Metropolitan areas can also meet the challenges of service delivery and resource needs through consolidation of city and county governmental operations. Professors Linda S. Johnson and Richard C. Feiock of Florida State University examine the consolidation efforts of nine cities across the United States and Canada, with particular emphasis on consolidation efforts in Tallahassee, Florida. Using a framework earlier developed by Rosenbaum and Kammerer. In addition to citizens' perceptions of community crisis, the inability of government to deal effectively with the crisis, and a precipitant event providing impetus to consolidation efforts, they conclude that political, civic, and academic elites can provide a critical component in successful consolidation campaigns.

The electoral implications of metropolitan change are explored by Professors Chris Grant and Jon Baggett of Presbyterian College. They examine recent state-wide elections in South Carolina attempting to offer an initial explanation as to why the voters of South Carolina, seemingly the most republican electorate in the country, choose to re-elect in 1998 both a democratic United States Senator, Ernest Hollings, after a near defeat in 1996 and the state's first democratic governor, Jim Hodges, since 1982. While cautioning that one election does not establish a trend, they identify demographic and regional electoral trends that have led to a resurgence of the Democratic Party in South Carolina.

While suicide does not at first appear connected to metropolitan political change, Professor Friedrich V. Wenz of the University of South Carolina Spartanburg provides a reminder that metropolitan growth may have surprising consequences: high suicide rates in counties with populations of under 25,000. The reasons for this surprising finding include a dispersion of population from urban to rural areas, institutional overload, and cultural clash. These possibilities may have significant effects on the provision of urban and rural service delivery, and the nature of governmental service, itself.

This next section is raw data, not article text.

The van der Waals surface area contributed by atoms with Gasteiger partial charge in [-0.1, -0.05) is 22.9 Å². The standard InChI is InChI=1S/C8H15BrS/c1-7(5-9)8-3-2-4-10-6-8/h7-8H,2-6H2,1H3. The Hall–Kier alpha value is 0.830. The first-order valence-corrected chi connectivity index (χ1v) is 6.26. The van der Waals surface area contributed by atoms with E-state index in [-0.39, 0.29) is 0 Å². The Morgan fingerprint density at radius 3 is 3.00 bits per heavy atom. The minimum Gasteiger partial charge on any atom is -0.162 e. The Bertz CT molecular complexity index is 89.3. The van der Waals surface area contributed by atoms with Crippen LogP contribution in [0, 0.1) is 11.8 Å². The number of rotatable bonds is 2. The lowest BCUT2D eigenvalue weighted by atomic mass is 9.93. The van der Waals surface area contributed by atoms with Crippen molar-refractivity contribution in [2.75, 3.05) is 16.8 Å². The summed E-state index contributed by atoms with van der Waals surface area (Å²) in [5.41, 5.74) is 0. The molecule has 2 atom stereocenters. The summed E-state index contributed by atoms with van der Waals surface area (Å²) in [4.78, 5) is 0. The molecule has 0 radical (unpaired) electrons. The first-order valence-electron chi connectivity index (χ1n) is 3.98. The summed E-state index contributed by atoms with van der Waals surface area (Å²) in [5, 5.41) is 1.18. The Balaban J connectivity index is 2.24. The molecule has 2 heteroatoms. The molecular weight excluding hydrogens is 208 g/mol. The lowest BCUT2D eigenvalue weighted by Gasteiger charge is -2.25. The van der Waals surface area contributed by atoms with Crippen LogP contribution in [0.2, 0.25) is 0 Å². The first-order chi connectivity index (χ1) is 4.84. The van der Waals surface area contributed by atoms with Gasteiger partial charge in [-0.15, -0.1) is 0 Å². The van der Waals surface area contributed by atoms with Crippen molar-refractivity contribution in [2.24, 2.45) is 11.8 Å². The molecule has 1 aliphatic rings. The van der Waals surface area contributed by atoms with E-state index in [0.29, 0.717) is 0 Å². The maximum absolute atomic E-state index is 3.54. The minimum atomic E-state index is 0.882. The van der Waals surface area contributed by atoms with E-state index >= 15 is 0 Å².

Any discussion of metropolitan growth and development would be incomplete without a discussion of municipal expenditures. Dr. Barbara L. Neuby of the State University of West Georgia correlates population growth rates with municipal expenditures. She concludes that the connection between expenditures and population growth is not easily described and that expenditures are not predicted by population growth, alone.

Together, these articles provide a partial picture of the complex politics of metropolitan governance. Continued metropolitan growth and the concomitant racial and ethnic diversity, increased attention to issues of gender, and higher expectations for government services coupled with demands for lower taxes combine to ensure that the challenges of metropolitan change will command a substantial portion of the political agenda for the opening decades of the next century.

Dwight Lambert



Suicide in South Carolina
Friedrich V. Wenz

Book Reviews


Managing Editor
Dwight Lambert

Additional Information

Published for the South Carolina Political Science Association by the University of South Carolina Spartanburg Department of Political Science.